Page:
I request some knowledge regarding a circuit I am building.

Basic I have a circuit connected to a dc 12v motor and a dpdt switch to reverse the polarity of the motor and a variable potentiometer , I will need the motor to be stopped temporary via a microswitch, only in the reverse direction however the microswitch must have no affect in the forward. Is this possible using only 1 battery pack? And how would I have to wire the switch into the circuit for this to work? Thankyou in advance C.

  • \$\begingroup\$ What type of microswitch are you using? Normally open (NO) or normally closed (NC)? With an NC this is trivial. \$\endgroup\$
    – Polynomial
    Mar 11 '17 at 11:37
  • \$\begingroup\$ Thankyou for your reply, I'm using normally open, meaning the motor will run but when the switch is pressed will shut off motor. Regards \$\endgroup\$
    – Mcccccc
    Mar 11 '17 at 11:55
  • \$\begingroup\$ You must assume we know what you know about this circuit. Like what kind of motor, make, model? Why you think a microswitch may affect forward. Why there is a potentiometer and how it is connected. Schematic? \$\endgroup\$ Mar 11 '17 at 13:31
  • \$\begingroup\$ HI Thankyou for the reply, so the dpdt switch will allow the polarity of the motor to be reversed, currently the microswitch is just integrated within the wire from the dpdt motor terminal to the motor, meaning the motor can go forward and backward both being stored when the Normally open microswitch is off, the potentiometer allows me to limit the speed and also is in series, (from dpdt to motor) \$\endgroup\$
    – Mcccccc
    Mar 11 '17 at 13:33
  • 1
    \$\begingroup\$ But perhaps a drawing of your schematic and mechanical idea would give us more of a clue... \$\endgroup\$
    – Trevor_G
    Mar 11 '17 at 14:52

What you want to do is quite easy.

However, the question of NC/NO needs to be addressed first. I assume that your microswitch is used as a mechanical limit switch. In this case, the "regular" or "normal" operation is with the switch closed, and it opens when the limit is reached. With this in mind this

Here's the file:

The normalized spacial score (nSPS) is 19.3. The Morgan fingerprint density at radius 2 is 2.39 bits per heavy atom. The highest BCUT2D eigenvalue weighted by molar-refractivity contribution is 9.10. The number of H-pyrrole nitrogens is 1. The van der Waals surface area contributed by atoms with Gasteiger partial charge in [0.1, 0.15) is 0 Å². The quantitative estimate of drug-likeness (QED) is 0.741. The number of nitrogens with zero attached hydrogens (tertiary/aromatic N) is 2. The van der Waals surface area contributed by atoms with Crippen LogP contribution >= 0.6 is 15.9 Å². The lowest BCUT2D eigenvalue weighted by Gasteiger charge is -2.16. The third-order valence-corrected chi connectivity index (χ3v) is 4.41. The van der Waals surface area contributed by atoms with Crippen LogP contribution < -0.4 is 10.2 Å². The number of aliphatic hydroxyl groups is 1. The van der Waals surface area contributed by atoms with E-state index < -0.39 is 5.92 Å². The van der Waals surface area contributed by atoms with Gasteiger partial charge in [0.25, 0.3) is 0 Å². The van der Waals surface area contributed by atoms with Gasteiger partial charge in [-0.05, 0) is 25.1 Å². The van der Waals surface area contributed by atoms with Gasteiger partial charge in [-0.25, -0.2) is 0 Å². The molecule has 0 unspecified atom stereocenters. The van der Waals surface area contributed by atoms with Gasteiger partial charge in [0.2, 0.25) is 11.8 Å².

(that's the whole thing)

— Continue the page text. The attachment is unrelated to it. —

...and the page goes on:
simulate this circuit – Schematic created using CircuitLab

shows the way to wire the system without a limit switch. Note that the indicated position of the switch corresponds to forward travel. Activating the lower position produces reverse by reversing the polarity of the motor drive. This


simulate this circuit

uses the limit switch to interrupt current to the motor, but only in the reverse position. SW2, the limit switch, is shown in the NC position. When it opens, reverse drive will be interrupted.

There is one more condition, though. This assumes that the motor is a brushed DC motor. The circuit will not work on stepper motors or BLDCs (brushless DC motor) or AC motors.

  • \$\begingroup\$ For the second circuit that you drew if switch 2 was to be 'normally open' as a closed circuit ( when pressed the vehicle will stop) would I have to wire them to the negative side of the battery? If that makes sence? \$\endgroup\$
    – Mcccccc
    Mar 14 '17 at 21:06
  • \$\begingroup\$ @Mcccccc - The description makes sense, but the idea doesn't. You must use a normally closed limit switch. If you like, you can connect it to the negative battery lead, but then it must be connected to the 2nd from top lead on the DPDT switch. \$\endgroup\$ Mar 15 '17 at 0:19

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